What is Wrong With Public Education… Briefly Revisited
Thanks to all for the comments on “What is Wrong With Public Education… and What To Do About It.” (If you have not done so, please read “What To Do…” before you read this.) I apologize if it came across as bitter, or as “sour grapes,” if it came across as rambling or confused, if it came across as some kind of rant, especially near the end. I made the mistake of trying to cover too much in too few words in order the post would not be so long. Trouble is, when taking short-cuts and cramming, the tone, inflection and emphasis only oral communication can convey gets lost in the typed world of words that is cyberspace.
I am not bitter, for to be so would make me no better than the world of Eduway that I slam. I am in a better place now, professionally speaking, and have no axe to grind with those who are bringing, in my opinion, lowered standards and grave problems to our beloved system of public education. It would all be laughable, a joke even, were it not for the fact Eduway is eroding the quality of all student potential in public education, and, as I recently found out to my surprise, in private education also.
I try to stay away from ranting by seeing the humor in all of it. For instance, unionization of teachers was mentioned. It is ironic that if teachers unionize, they are playing into the hands of those in Eduway, confirming they are in effect blue collar workers and not professionals, like lawyers and doctors. States who unionize our public and private school teachers build impediments to achieving the goal of true professionalism, which is, I think, for teachers to be as main stars on soap operas as doctors and lawyers — the “soap opera” test of true professionalism. (Some of my best friends are soap opera fans.)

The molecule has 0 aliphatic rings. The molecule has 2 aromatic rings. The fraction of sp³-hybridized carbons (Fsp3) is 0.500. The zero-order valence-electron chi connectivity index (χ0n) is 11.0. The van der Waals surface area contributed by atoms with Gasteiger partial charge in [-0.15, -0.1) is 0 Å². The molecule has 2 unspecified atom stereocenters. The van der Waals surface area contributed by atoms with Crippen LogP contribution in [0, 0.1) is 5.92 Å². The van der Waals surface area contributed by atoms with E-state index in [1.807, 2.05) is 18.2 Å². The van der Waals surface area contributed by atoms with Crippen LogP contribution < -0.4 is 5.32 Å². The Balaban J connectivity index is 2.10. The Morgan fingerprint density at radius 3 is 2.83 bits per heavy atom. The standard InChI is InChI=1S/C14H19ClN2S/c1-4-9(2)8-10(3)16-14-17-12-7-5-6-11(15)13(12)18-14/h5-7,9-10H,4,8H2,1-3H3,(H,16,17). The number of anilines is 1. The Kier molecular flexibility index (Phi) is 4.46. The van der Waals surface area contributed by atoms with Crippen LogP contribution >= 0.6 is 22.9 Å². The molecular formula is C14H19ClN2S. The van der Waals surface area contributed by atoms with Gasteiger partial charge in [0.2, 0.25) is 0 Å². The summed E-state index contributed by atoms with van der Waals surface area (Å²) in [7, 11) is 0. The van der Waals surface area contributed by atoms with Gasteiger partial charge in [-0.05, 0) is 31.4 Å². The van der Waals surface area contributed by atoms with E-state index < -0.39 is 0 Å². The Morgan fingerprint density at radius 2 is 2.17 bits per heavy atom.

I know students can be empowered. Former Waxahachie administrator Jerry Colosimo and I were part of the leadership in forming an actual research group in Waxahachie High School that, under the guise of demonstrating what computers can do for schools, affected the functioning of the school by using student-written software to actually schedule the students of the entire school and writing software that analyzed grading patterns in all the classrooms — a genuine stab in studying learning scientifically and mathematically. I shall have more detail on this unusual phenomenon in another post, but, here, suffice it to say the Eduway administrators and Eduway “educational professionals” were appalled, ignoring the implications of our findings and squawking about students having unprecedented access to official grades. We were first treated like innovators, then, when it was seen that the work was done so much by students, we were seen as violators of teachers’ privacy rights. Religious-like, we wound up going from heroes to heretics. (Some of my best friends are heretics.)
Students, such as these pioneering researchers, were not potential problems for the school or community; they were leaders in improving the schools in ways benefitting the students, not Eduway. They were examples of how public (and private) education can be saved from Eduway. (Some of my best friends are these former student researchers.)
Also mentioned was that the business model does contain elements useful in an institution of collegial professionals, like performance-based pay, merit pay, or bonus pay. This is a point well said and well taken, but does not justify one iota the Eduway goal of running entire schools as if they were a business. I think it would be wise to remember the joke I always heard at A&M, “If you flunk out of engineering, you can always go to the college of business!” (Some of my best friends are business entrepreneurs; some of my best friends are engineers.)